On Monday, I found Finder crashing way too often for my own liking, and MS Office misbehaving with the Save dialog. Therefore, I made the leap and decided to reformat my MacBook Air. The clean slate gave me an opportunity to formally try out Continuum Analytics’ distribution of Python.
The biggest selling point of the Anaconda Python distribution is that environments are a first-class citizen. Back when I wrote my first blog post detailing why I didn’t want to use any distributions of Python, including Anaconda, environments were basically a non-issue for me. However, in the intervening months since then, I have realized that in academic research, specified programming environments are a cornerstone of code reproducibility. In a published paper, if I am able to specify the Python and package versions that I am using, I increase the likelihood that another research group can download my code and run it locally. Therefore, to gain this benefit for the sake of science, I decided to give Anaconda a second shot (my first try didn’t convince me… but also because I didn’t realize the importance of reproducible code at that time). Here’s a short write-up about my experience with the Anaconda distribution at this point, with a focus on why I’ve begun to find it really, really great.
After downloading the Mac installer, which comes with Python 3.4, the first thing learned that I should do is to remove Anaconda, using the command:
conda remove anaconda
The reason for this was that when I tried updating all packages present in the distribution, anaconda was causing package specification conflicts. With a bit of searching around on the internet, I found that removing anaconda would solve that problem.
I think it’s worth mentioning that there’s no
sudo-ing required here, which is the case when working with the built-in Python on the Mac. For the record, others have made the case that the system Python should not be messed around with, as apps like iPhoto use it – and I foolhardily ignored that advice to my photo library’s peril.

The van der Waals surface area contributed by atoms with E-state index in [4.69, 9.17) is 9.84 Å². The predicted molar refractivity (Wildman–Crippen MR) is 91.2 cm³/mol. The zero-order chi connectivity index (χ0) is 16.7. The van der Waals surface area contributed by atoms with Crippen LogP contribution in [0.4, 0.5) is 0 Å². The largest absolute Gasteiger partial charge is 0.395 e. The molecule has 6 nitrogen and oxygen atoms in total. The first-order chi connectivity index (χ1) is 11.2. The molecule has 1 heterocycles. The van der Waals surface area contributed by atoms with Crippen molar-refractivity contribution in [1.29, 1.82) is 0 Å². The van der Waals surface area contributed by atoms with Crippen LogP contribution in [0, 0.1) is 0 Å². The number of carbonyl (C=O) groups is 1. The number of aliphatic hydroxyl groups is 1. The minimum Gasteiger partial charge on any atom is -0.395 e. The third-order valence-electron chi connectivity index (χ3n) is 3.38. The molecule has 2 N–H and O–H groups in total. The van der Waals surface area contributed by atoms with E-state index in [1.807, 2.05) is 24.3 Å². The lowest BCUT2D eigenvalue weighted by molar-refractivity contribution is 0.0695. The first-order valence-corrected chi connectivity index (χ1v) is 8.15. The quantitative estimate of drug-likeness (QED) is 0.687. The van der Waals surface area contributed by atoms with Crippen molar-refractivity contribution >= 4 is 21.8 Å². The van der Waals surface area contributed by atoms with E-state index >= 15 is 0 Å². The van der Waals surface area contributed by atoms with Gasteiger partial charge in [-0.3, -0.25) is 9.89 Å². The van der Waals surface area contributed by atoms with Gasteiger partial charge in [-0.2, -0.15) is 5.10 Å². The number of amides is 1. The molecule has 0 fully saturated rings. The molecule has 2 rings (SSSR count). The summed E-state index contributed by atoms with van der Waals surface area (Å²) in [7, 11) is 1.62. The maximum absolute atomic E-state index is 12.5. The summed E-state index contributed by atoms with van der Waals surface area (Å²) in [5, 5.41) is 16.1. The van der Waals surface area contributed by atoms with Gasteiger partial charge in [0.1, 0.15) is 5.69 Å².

sudo-ing and typing in my password almost every time I need to install a new package also meant a small frictional barrier to getting things up and running.
Therefore, here’s the first great thing about the Anaconda distribution: no more
I then needed to ensure that I could use the usual tools I use for my day-to-day analytics. This meant ensuring that SciPy, NumPy, Pandas, statsmodels, and matplotlib were installed in addition to IPython (and the HTML notebook environment). Anaconda comes with that as well – completely in-line with the batteries built-in philosophy of Python. However, it’s sometimes not updated to the latest versions available. Therefore, I ran the next command:
conda update --all
Magic – everything was updated in an instant. No passwords required either.
Therefore, here’s the second great thing about the Anaconda distribution: updating everything is a cinch.
I then delved into my code. Soon, I found out that Python 3.4 with Pandas was having issues with one of my CSV files (
utf-8 encoding errors, specifically), for which going back to Python 2.7 was going to help, according to the wonderfully knowledgeable inter-webs. Doing this with Anaconda proved to be easy enough as well:
conda create -n py27 python=2.7
Translated into English, this means: “Hey Anaconda, help me